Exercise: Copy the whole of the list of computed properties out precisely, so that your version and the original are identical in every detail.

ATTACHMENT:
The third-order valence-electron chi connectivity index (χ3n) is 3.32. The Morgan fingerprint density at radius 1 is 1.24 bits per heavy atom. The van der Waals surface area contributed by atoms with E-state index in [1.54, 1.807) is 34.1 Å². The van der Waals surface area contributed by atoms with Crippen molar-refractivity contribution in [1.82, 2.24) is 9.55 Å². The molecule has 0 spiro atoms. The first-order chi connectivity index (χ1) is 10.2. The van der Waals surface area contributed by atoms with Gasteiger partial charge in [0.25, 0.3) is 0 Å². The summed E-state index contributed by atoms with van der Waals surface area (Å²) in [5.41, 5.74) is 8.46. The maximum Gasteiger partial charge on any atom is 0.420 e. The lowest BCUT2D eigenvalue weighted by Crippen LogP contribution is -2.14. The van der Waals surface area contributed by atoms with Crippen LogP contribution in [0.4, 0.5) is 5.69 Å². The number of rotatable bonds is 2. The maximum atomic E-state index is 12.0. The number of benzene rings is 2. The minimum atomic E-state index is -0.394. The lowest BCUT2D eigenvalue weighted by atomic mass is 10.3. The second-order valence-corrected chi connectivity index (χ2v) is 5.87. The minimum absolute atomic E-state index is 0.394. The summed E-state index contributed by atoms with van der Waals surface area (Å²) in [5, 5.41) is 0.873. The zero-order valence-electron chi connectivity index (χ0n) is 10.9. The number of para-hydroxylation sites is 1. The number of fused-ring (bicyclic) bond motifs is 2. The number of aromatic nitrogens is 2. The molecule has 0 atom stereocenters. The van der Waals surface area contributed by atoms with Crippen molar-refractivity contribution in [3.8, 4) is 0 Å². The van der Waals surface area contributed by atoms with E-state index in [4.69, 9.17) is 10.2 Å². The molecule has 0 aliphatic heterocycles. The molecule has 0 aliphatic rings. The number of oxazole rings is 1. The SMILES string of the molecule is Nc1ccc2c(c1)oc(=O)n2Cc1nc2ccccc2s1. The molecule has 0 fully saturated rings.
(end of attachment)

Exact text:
The third-order valence-electron chi connectivity index (χ3n) is 3.32. The Morgan fingerprint density at radius 1 is 1.24 bits per heavy atom. The van der Waals surface area contributed by atoms with E-state index in [1.54, 1.807) is 34.1 Å². The van der Waals surface area contributed by atoms with Crippen molar-refractivity contribution in [1.82, 2.24) is 9.55 Å². The molecule has 0 spiro atoms. The first-order chi connectivity index (χ1) is 10.2. The van der Waals surface area contributed by atoms with Gasteiger partial charge in [0.25, 0.3) is 0 Å². The summed E-state index contributed by atoms with van der Waals surface area (Å²) in [5.41, 5.74) is 8.46. The maximum Gasteiger partial charge on any atom is 0.420 e. The lowest BCUT2D eigenvalue weighted by Crippen LogP contribution is -2.14. The van der Waals surface area contributed by atoms with Crippen LogP contribution in [0.4, 0.5) is 5.69 Å². The number of rotatable bonds is 2. The maximum atomic E-state index is 12.0. The number of benzene rings is 2. The minimum atomic E-state index is -0.394. The lowest BCUT2D eigenvalue weighted by atomic mass is 10.3. The second-order valence-corrected chi connectivity index (χ2v) is 5.87. The minimum absolute atomic E-state index is 0.394. The summed E-state index contributed by atoms with van der Waals surface area (Å²) in [5, 5.41) is 0.873. The zero-order valence-electron chi connectivity index (χ0n) is 10.9. The number of para-hydroxylation sites is 1. The number of fused-ring (bicyclic) bond motifs is 2. The number of aromatic nitrogens is 2. The molecule has 0 atom stereocenters. The van der Waals surface area contributed by atoms with Crippen molar-refractivity contribution in [3.8, 4) is 0 Å². The van der Waals surface area contributed by atoms with E-state index in [4.69, 9.17) is 10.2 Å². The molecule has 0 aliphatic heterocycles. The molecule has 0 aliphatic rings. The number of oxazole rings is 1. The SMILES string of the molecule is Nc1ccc2c(c1)oc(=O)n2Cc1nc2ccccc2s1. The molecule has 0 fully saturated rings.